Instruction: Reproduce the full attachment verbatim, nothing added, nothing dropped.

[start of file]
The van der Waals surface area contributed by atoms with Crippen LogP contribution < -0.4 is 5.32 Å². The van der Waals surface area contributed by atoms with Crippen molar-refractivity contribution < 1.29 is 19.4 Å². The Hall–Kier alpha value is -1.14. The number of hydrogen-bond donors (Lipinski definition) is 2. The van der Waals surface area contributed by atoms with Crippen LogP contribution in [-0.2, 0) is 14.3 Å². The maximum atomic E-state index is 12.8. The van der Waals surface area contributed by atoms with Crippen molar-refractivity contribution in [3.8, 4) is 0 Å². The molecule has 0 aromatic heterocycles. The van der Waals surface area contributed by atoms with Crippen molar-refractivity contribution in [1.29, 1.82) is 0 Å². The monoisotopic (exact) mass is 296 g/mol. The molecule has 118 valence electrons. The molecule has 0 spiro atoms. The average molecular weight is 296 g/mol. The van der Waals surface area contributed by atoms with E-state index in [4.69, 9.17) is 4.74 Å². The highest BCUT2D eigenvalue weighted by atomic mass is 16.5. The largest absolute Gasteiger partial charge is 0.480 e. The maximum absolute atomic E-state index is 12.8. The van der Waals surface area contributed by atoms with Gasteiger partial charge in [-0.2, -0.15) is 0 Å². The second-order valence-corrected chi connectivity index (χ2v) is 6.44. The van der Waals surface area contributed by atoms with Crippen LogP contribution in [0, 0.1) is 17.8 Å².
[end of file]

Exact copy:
The van der Waals surface area contributed by atoms with Crippen LogP contribution < -0.4 is 5.32 Å². The van der Waals surface area contributed by atoms with Crippen molar-refractivity contribution < 1.29 is 19.4 Å². The Hall–Kier alpha value is -1.14. The number of hydrogen-bond donors (Lipinski definition) is 2. The van der Waals surface area contributed by atoms with Crippen LogP contribution in [-0.2, 0) is 14.3 Å². The maximum atomic E-state index is 12.8. The van der Waals surface area contributed by atoms with Crippen molar-refractivity contribution in [3.8, 4) is 0 Å². The molecule has 0 aromatic heterocycles. The van der Waals surface area contributed by atoms with Crippen molar-refractivity contribution in [1.29, 1.82) is 0 Å². The monoisotopic (exact) mass is 296 g/mol. The molecule has 118 valence electrons. The molecule has 0 spiro atoms. The average molecular weight is 296 g/mol. The van der Waals surface area contributed by atoms with E-state index in [4.69, 9.17) is 4.74 Å². The highest BCUT2D eigenvalue weighted by atomic mass is 16.5. The largest absolute Gasteiger partial charge is 0.480 e. The maximum absolute atomic E-state index is 12.8. The van der Waals surface area contributed by atoms with Gasteiger partial charge in [-0.2, -0.15) is 0 Å². The second-order valence-corrected chi connectivity index (χ2v) is 6.44. The van der Waals surface area contributed by atoms with Crippen LogP contribution in [0, 0.1) is 17.8 Å².